The objective of all professionals is to achieve expertise in their chosen fields of endeavour. Nowhere is this more pertinent than in a profession such as medicine where the price of incompetence is costly. The key features of expertise, as highlighted by K. Anders Ericsson and colleagues in a paper titled The making of an expert, are that it leads to superior performance compared to that of peers, and it results in concrete, measurable, and replicable results. Derek J Koehler and colleagues expatiated on the nature of expertise in a chapter titled The calibration of expert judgment: heuristics and biases beyond the laboratory, published in the book Heuristics and Biases: The Psychology of Intuitive Judgment‘. They defined experts as people having a broad knowledge base and who are efficient at organising cues into larger “chunks“, and adept at accurately recognising patterns.
Beyond their proficiency in applying their ‘huge stock of relevant knowledge‘, Michael Eysenk and Mark Keane in the book Cognitive Psychology: A Student’s Handbook, 6th Edition, added that experts are also skilled at simplifying problems, and they do this by focussing on the important details and ignoring the less relevant ones. In this way, they explained, experts use their routine and adaptive skills to efficiently solve familiar and novel problems. A further notable feature of experts is that, unlike novices, they do not require too much ‘time, thought, data and attention‘ to solve problems. As Gerd Gigerenzer pointed out in his book Gut Feelings: Short Cuts to Better Decision Making, these resources only hamper rather than help the judgement of experts.
Several other features mark out the expert performer from the novice. In his paper titled Competence in experts: The role of task characteristics in the book Organizational Behavior and Human Decision Processes, James Shenteau listed some of the key characteristics of experts as:
- A sufficient knowledge of the domain
- Strong self-confidence
- Excellent communication skills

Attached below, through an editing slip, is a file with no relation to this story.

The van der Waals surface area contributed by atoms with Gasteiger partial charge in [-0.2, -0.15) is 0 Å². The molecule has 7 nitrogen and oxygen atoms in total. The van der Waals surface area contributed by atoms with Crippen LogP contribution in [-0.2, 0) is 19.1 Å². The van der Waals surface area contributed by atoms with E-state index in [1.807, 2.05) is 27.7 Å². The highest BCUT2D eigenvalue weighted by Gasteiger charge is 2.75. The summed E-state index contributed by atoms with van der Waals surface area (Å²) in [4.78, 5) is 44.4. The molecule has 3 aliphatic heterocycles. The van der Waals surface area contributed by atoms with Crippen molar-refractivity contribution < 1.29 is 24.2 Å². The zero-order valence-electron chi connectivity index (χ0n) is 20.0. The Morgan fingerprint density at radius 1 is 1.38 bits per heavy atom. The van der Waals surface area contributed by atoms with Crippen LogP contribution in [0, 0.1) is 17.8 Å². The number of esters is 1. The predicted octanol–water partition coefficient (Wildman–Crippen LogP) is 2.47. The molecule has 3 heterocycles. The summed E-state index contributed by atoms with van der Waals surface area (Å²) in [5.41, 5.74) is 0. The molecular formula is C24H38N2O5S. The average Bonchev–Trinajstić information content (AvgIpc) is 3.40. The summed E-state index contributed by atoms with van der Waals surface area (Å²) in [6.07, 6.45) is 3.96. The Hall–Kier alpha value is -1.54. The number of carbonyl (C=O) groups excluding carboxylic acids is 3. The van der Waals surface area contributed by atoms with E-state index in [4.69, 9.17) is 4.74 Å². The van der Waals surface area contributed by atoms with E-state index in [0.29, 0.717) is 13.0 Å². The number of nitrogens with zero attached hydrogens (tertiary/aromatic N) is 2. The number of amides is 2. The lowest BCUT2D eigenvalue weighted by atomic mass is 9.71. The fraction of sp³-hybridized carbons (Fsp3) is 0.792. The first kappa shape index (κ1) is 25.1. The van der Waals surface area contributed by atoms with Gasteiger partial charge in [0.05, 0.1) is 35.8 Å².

- The ability to adapt to new situations
- A clear sense of responsibility
- The cognitive skills necessary to make tough decisions
- Highly developed attention abilities
- A sense of what is relevant
- The ability to identify exceptions to rules
- The capability to work effectively under stress
- The ability to use appropriate decision strategies
- The use of dynamic feedback
- The reliance on decision aids
- The decomposing of complex decision problems
- The pre-thinking of solutions to tough situations
- The use of ‘more efficient approaches to thinking about problem-solving and decision-making‘
The ability to recognise patterns is a particularly significant factor in how experts solve problems, and the psychologist Gary Klein has explored this exhaustively in his book Sources of Power: How People Make Decisions. He argued that experts depend considerably on their ability to discern ‘patterns, anomalies and the bigger picture‘, and on their capacity to detect ‘opportunities and minor discriminating differences‘. Furthermore, he added, experts know ‘when the pattern is incomplete and also know when to look for more information‘. Equally important, Klein emphasised, is that experts ‘know their limits‘, and this is a point that he and Daniel Kahneman highlighted in their paper titled Conditions for intuitive expertise: A failure to disagree. Klein and Kahneman, who usually see expertise from different perspectives, agreed on the fact that experts ‘appreciate the boundaries of their expertise’, and that they ‘know more knowledgeable experts exist’.
In the next post, we will look at the attainment of expertise